eral laboratories (Cavenee et al. 1983; Friend et al. 1986; Lee et al. 1987; Bookstein et al. 1988). Technically, then, inherited retinoblastoma is a recessive trait. In some affected children (in fact, the majority), on the other hand, both of the necessary events occur in a somatic cell (e.g., retinoblast, osteocyte), as a consequence of which the child is now homozygous for an abnormality at this locus in this cell; but, although the child develops a malignant tumor, he or she does not transmit an altered allele to the next generation because the germ line is not affected. Parental radiation would not be expected to increase the frequency of this type of retinoblastoma.
Wilms tumor also rather clearly meets the specifications of this model (reviewed in Matsunaga 1981; Dao et al. 1987), as, probably, does neuroblastoma (Knudson and Meadows 1978; Bundey and Evans 1982). Although the evidence is less extensive, childhood gonadal dysgerminoma, pheochromocytoma, hepatoblastoma, and, more problematically, rhabdomyosarcoma and the central nervous system tumors may have a similar but less pronounced genetic basis (reviewed in Knudson and Meadows 1978; Koufos et al. 1985; Schimke 1985; Knudson 1986). A further argument for the genetic basis of some of these tumors is the reportedly more frequent occurrence of other malignancies in the parents of affected children (Hartley et al. 1986; Li et al. 1988).
The leukemias and the malignant lymphomas of childhood have not yet been shown to exhibit a pattern comparable to retinoblastoma or Wilms tumor (Videbaek 1947; Steinberg 1960), but, because of the poor survival of affected children in the past, the appropriate systematic genetic data to support an opinion concerning the proportion of the leukemias consistent with the above-described model are not yet available. There are, however, anecdotal data concerning familial clusterings of childhood leukemia (see Gunz et al. 1978), and the risk of leukemia in siblings of children with leukemia is increased about two- to fourfold (Miller 1971; Draper et al. 1977). Furthermore, concordance rates in identical twins are about 20% (MacMahon and Levy 1964). The observation that in more than half the concordant twin pairs described in the literature the leukemia was diagnosed during the first year of life, whereas overall the peak incidence is between 3 and 5 years of age (Zuelzer and Cox 1969), is consistent with (but does not demand) the hypothesis that the very-early-onset cases reflect a mutational event in one of the parents.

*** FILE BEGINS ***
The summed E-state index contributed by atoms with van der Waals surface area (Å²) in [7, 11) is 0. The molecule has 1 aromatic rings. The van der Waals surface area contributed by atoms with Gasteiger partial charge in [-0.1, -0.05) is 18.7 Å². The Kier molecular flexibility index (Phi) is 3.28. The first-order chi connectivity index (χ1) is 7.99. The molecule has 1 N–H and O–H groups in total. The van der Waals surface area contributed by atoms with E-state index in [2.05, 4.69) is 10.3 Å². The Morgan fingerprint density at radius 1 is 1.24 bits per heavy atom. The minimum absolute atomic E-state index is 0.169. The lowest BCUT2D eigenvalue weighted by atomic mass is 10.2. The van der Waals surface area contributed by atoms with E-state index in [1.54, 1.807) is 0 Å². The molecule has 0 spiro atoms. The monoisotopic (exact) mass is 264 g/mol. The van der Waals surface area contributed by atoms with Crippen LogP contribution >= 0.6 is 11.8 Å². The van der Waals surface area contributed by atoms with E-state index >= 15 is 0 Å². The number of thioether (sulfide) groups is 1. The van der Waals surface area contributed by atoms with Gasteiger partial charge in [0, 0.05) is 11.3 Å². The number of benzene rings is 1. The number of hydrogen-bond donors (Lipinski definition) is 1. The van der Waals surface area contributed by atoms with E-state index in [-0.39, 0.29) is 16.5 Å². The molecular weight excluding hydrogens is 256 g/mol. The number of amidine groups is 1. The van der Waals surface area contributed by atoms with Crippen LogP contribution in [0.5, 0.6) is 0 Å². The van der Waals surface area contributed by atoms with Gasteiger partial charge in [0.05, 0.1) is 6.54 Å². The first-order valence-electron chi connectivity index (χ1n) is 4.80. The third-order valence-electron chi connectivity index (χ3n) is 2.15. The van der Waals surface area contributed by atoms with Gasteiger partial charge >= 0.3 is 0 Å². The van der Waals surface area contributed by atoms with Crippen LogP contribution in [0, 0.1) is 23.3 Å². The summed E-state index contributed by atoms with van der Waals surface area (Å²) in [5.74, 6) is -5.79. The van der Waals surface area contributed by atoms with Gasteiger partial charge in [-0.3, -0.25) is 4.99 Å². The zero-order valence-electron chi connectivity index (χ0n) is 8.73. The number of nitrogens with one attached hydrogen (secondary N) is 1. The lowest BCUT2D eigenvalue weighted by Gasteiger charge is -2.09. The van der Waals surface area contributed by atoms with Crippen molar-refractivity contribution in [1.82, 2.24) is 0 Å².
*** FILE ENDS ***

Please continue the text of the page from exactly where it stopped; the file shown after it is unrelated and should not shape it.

In recent years a variety of approaches has led to the recognition of a second class of genes concerned with carcinogenesis, generically termed proto-oncogenes, which as a result of a mutational event in a somatic cell become the basis for a clonally derived malignancy. A related phenomenon is the implication of precise chromosomal regions, including fragile sites, in the chromosomal breakpoint associated with various clonally derived leukemias, lymphomas, and other malignancies. The number of such proto-oncogenes is thought to be of the order of 50 (reviewed in Bishop 1987; Human Gene Mapping 9 1987), and the list continues to grow, although hard data relating many of those protooncogenes to the malignant transformation are still lacking, and there is evidence that, with respect to the childhood malignancies, the number could be relatively limited (Koufos et al. 1985). We are not aware of any clear evidence that a transmitted (germ-line) mutation in a proto-oncogene can be the basis for a childhood malignancy, but, if there are such mutations, in principle they should be no less responsive to radiation than are mutations in tumor-suppressor genes.
Finally, Batra and Sridharan (1964) reported an increase in leukemia persisting over 4 generations in the offspring of radiated mice, but Kohn et al. (1965) saw no increase in leukemia or other tumors under comparable experimental circumstances. More recently, Nomura (1982, 1983, 1986) has reported an increase in the frequency of a variety of adult-onset-type tumors in the offspring of irradiated male mice, an increased frequency which persisted for the several subsequent generations during which the strain was observed. This latter observation created an experimental precedent which in part motivated the present study. Moreover, Shiono et al. (1980) have reported a relative risk of childhood malignancy of 2.61 in the offspring of women who received preconception diagnostic X-ray exposures to the ovaries, the risk being computed from a comparison with matched controls (P=.021). An estimated mean ovarian exposure was not given for these women, but it may be presumed to be <0.01 gray (Gy).
Our hypothesis in investigating the possibility of an increase in malignancy in the children of survivors of the atomic bombings was that the proto-oncogenes and tumor-suppressor genes collectively constitute a sufficient target such that the frequency of cancer of relatively early onset might be a suitable indicator of the genetic effects of the atomic bombs, a thesis reinforced by the experimental findings just cited.